Solar Water Heating Requirement for New Residential Construction (Hawaii)

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Last modified on February 12, 2015.

Rules Regulations Policies Program

Place Hawaii

Name Solar Water Heating Requirement for New Residential Construction
Incentive Type Building Energy Code
Applicable Sector Residential
Eligible Technologies Solar Water Heat
Active Incentive Yes

Implementing Sector State/Territory
Energy Category Renewable Energy Incentive Programs

Residential Code Solar water heaters are required on new single-family residential construction beginning 1/1/2010

Date added to DSIRE 2008-06-27
Last DSIRE Review 2012-08-14
Last Substantive Modification
to Summary by DSIRE

References DSIRE[1]


In June 2008, Hawaii enacted legislation, SB 644, with the intent to require solar water-heating (SWH) systems to be installed on all single-family new home construction, with a few exceptions. This legislation had several errors that were corrected by legislation passed during the 2009 legislative session. In June 2009, HB 1464 was signed by the governor and addressed the errors in the previous solar water heating requirement.

As of January 1, 2010, building permits may not be issued for new single-family homes that do not include a SWH system. The state energy resources coordinator may provide a variance for this requirement if:

  • Installation is impracticable due to poor solar resource;
  • Installation is cost-prohibitive based upon a life cycle cost-benefit analysis that incorporates the average residential utility bill and the cost of the new SWH system with a life cycle that does not exceed 15 years;
  • A renewable energy technology system is substituted for use as the primary energy source for heating water; or
  • A demand water heater device approved by UL is installed; provided that at least one other gas appliance is installed in the dwelling. (A "demand water heater" means a gas-tankless instantaneous water heater that provides hot water only as it is needed.)
The legislative intent is that the demand water heater provision should only apply if the variance applicant is the individual that will be paying for the energy costs (the homeowner).  A variance is automatically granted if not approved within 30 days or if a Hawaii licensed architect or mechanical engineer attests to one of the allowed exemptions.  In June 2010, SB 2563 gave the Department of Business, Economic Development, and Tourism the authority to charge a fee for the cost associated with administering variances.  If any fees are collected, they will be deposited into a special fund.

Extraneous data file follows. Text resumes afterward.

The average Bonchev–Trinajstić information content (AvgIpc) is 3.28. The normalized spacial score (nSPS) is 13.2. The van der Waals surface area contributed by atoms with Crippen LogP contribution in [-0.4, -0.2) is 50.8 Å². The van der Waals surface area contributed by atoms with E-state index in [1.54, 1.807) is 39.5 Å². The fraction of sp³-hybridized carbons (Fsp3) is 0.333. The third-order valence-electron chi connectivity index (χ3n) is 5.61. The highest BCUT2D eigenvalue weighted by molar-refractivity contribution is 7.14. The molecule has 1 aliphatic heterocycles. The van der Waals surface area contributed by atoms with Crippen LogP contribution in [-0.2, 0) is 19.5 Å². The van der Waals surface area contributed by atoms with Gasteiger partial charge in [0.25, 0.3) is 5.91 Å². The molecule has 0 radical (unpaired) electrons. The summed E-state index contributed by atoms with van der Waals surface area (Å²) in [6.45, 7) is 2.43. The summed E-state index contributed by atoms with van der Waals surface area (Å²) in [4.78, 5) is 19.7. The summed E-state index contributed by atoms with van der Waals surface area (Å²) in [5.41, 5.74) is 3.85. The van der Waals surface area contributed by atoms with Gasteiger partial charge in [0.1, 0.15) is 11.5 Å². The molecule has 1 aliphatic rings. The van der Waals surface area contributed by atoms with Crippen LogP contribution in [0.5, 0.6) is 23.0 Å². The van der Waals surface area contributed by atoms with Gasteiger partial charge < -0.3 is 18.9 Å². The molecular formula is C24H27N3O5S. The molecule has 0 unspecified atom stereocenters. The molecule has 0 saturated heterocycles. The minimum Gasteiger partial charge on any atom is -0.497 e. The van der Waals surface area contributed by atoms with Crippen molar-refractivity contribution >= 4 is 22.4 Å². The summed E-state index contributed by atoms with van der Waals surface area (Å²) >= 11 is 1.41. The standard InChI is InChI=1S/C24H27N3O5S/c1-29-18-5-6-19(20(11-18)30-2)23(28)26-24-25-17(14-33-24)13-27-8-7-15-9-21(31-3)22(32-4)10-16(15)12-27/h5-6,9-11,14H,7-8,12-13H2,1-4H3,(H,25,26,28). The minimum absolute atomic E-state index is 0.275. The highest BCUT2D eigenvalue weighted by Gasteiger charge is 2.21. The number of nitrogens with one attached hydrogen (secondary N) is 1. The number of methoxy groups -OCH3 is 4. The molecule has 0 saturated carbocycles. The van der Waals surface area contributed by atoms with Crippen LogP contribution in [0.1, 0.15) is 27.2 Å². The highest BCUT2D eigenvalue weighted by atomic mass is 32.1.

The Hawaii Public Utilities Commission must adopt specifications for the required performance, materials, components, durability, longevity, proper sizing, installation and quality of solar water heaters.

Significantly, SB 644 rescinded the state income tax credit for residential SWH installations on new homes issued a building permit after December 31, 2009. HB 1464 eliminated the tax credit for wind systems used to get a SWH variance and reduced the tax credit available to photovoltaic systems used to get a SWH variance. For more information, see Hawaii's Solar and Wind Energy Tax Credit.

Incentive Contact

Contact Name Public Information - DBEDT
Department Hawaii Department of Business, Economic Development, and Tourism
Division Energy Branch
Address P.O. Box 2359
Address 2 235 South Beretania Street, 5th Floor
Place Honolulu, Hawaii
Zip/Postal Code 96804-2359
Phone (808) 587-3807


Authorities (Please contact the if there are any file problems.)

Authority 1: HRS § 196-6.5
Date Effective 2010-01-01
Date Enacted 2008-06-26

Authority 2: HB 1464
Date Effective 2009-07-01
Date Enacted 2009-06-25

  • Incentive and policy data are reviewed and approved by the N.C. Solar Center's DSIRE project staff.[1]


  1. 1.0 1.1  "Database of State Incentives for Renewables and Efficiency (DSIRE)"